Why We All Pay the Same State Income Tax
Governor Deval Patrick’s proposed state income tax increase would raise everybody’s income tax from 5.25 percent to 5.66 percent, enough to generate an extra $1 billion in revenue annually and send the Herald into an apocalyptic fit. Considering that we just had a huge national drama over whether President Barack Obama and his Democratic allies in Congress would get to raise the federal income tax on just the top 1 or 2 percent of income earners in the country, you may be wondering, why doesn’t the governor try something like that?
The answer is, he can’t. “It’s in the constitution,” says Mike Widmer, the President of the Massachusetts Taxpayer Foundation. Indeed it is. Article XLIV of the Constitution of the Commonwealth of Massachusetts states that taxes “shall be levied at a uniform rate throughout the commonwealth upon incomes derived from the same class of property.” That’s why we don’t have different income brackets here—just a single tax rate for everybody. There have been five past efforts to amend the constitution to allow for a graduated income tax, but each time—in 1962, ’68, ,’72, ’76, and ’94—ballot referendums to confirm the amendments went down to defeat. All the referendum votes “have failed by wide margins,” Widmer says, “so there haven’t been any attempts in close to 20 years.” Opponents of the referendum argued, he says, that allowing for a graduated income tax would enable legislators to index tax increases to inflation, giving lawmakers an easy lever to constantly ratchet up dues. (It’s unclear whether an amendment could allow for different income levels while also restricting lawmakers’ ability to automatically increase rates. Also, the federal government has managed to have a graduated income tax without indexing rates to inflation.)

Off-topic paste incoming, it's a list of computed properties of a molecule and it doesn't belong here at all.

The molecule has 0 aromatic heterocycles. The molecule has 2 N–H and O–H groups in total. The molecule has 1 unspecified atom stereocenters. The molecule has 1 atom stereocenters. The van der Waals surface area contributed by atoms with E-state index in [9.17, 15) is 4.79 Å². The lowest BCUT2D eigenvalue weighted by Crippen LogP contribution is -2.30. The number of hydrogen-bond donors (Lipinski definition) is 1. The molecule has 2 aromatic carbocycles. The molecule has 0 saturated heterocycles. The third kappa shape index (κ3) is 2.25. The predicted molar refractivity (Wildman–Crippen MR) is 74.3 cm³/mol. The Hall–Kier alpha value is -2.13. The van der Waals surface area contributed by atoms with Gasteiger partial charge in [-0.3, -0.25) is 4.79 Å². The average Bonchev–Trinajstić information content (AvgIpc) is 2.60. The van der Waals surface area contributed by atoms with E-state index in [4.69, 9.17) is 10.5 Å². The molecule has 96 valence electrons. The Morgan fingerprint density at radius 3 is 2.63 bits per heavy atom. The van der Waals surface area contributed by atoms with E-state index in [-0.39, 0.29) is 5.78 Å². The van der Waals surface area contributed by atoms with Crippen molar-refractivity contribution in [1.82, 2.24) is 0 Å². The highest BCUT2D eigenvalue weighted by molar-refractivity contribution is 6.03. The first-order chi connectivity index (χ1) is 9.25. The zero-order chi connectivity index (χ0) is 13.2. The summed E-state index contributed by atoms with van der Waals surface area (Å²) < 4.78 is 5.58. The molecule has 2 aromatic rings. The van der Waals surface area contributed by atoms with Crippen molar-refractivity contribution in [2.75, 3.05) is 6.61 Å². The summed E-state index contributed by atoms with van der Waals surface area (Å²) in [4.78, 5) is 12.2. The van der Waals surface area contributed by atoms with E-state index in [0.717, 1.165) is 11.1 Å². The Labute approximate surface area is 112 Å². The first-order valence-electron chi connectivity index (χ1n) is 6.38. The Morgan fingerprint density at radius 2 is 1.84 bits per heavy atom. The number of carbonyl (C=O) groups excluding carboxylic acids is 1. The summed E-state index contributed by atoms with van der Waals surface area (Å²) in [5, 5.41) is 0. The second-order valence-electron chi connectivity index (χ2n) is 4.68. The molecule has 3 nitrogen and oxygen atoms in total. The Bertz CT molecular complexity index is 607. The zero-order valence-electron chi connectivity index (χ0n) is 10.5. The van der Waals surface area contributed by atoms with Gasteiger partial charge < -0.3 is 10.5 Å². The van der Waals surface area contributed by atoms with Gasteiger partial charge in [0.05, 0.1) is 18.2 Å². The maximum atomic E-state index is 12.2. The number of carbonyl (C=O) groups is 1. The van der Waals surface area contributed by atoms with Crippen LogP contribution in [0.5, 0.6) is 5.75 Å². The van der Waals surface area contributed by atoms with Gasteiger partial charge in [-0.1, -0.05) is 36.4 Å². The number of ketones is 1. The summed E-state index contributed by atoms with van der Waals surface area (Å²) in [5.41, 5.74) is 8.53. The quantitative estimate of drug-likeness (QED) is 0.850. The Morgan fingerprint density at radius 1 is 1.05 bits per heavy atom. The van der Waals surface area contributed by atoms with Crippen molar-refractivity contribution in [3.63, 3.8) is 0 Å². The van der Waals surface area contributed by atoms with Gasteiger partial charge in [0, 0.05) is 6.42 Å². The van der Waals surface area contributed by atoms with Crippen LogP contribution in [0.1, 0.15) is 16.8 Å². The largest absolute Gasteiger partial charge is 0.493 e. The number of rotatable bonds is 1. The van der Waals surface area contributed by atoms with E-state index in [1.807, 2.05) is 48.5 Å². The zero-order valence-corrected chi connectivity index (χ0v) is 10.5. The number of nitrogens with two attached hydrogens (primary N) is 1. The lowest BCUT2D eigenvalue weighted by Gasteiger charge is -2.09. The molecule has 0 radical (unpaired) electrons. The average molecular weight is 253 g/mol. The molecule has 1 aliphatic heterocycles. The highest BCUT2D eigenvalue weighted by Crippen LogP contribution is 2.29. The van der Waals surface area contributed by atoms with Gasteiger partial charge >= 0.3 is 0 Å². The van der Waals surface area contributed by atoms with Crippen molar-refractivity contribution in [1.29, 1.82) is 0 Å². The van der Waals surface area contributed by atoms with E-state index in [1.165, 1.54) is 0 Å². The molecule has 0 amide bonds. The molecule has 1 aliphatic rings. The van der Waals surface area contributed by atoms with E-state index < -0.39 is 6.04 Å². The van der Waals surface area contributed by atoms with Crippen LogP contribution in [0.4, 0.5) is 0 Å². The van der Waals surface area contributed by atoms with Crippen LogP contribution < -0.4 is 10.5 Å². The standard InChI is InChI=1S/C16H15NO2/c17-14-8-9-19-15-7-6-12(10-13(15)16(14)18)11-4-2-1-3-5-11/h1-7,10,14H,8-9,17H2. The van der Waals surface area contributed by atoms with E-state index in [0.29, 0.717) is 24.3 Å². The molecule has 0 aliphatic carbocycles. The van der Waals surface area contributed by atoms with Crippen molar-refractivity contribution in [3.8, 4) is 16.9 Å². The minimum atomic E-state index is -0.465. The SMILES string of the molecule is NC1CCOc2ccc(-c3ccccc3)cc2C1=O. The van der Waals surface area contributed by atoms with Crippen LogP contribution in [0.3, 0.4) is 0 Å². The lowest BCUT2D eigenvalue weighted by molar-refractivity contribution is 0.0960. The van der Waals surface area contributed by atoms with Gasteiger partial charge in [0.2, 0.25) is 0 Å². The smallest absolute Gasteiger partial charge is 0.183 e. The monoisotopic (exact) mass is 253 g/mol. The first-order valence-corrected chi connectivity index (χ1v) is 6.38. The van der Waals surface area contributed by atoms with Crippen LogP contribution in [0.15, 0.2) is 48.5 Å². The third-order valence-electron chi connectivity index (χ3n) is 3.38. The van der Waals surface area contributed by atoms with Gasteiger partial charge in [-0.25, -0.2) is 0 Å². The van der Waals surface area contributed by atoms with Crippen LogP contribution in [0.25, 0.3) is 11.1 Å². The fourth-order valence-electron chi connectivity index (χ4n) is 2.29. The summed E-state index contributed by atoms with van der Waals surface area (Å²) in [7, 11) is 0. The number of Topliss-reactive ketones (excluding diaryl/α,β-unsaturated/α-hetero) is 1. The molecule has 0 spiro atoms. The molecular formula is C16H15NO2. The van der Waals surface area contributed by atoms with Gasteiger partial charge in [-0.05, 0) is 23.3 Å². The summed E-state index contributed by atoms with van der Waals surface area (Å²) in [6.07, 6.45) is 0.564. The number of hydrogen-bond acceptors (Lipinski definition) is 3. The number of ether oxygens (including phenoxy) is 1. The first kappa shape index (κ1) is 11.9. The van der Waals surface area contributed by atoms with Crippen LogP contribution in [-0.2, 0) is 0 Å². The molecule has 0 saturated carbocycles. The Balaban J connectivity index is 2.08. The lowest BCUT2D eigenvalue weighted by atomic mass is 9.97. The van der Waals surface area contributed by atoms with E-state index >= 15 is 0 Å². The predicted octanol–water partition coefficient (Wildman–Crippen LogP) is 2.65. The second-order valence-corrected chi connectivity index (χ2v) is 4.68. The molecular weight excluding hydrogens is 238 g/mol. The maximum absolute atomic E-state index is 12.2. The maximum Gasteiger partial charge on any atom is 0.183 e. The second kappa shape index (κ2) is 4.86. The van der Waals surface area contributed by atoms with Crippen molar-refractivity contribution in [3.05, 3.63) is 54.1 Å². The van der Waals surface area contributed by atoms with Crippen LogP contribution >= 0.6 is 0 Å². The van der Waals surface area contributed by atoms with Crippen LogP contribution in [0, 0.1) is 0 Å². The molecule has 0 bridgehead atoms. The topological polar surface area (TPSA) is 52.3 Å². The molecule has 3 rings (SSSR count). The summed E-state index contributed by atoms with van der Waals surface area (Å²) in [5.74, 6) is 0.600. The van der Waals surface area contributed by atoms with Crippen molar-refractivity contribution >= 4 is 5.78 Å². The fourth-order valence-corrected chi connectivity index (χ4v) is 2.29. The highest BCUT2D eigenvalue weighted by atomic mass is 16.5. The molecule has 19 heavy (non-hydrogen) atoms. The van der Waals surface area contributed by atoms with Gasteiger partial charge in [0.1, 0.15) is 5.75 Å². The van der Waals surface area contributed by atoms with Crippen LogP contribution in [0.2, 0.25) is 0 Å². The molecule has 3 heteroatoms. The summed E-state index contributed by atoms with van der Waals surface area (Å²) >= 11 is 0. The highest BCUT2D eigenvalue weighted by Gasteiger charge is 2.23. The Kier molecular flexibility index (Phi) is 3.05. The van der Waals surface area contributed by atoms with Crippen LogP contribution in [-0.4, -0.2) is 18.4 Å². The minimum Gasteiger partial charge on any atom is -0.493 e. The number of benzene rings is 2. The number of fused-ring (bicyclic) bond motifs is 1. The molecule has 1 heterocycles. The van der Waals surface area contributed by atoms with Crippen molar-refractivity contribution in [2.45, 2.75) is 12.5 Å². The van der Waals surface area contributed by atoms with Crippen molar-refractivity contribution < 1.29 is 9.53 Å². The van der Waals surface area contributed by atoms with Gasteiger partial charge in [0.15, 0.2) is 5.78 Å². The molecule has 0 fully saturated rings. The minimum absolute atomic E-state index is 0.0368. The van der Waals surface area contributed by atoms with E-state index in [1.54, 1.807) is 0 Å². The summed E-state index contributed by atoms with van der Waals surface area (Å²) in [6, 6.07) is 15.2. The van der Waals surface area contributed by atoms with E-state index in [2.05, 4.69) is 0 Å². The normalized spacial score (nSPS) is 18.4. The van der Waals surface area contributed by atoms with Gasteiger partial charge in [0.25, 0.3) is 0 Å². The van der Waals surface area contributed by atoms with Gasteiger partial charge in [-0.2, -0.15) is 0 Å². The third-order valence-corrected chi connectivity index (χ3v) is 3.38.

For what it’s worth, there are some progressive provisions in the state tax code, Widmer points out, most notably the income exemptions of $4,400 for individuals and $8,800 for families, which helps lower income earners proportionally more than higher ones. Still, that’s not nearly as progressive as the federal tax code, where rates range from 10 to 39.6 percent. Widmer reckons that, were Patrick able to tax different incomes at different levels, “it probably would be easier, politically,” even if it might not raise the same amount of revenue. In any case, it’s a moot point. And for that, Patrick can thank the framers of our state constitution.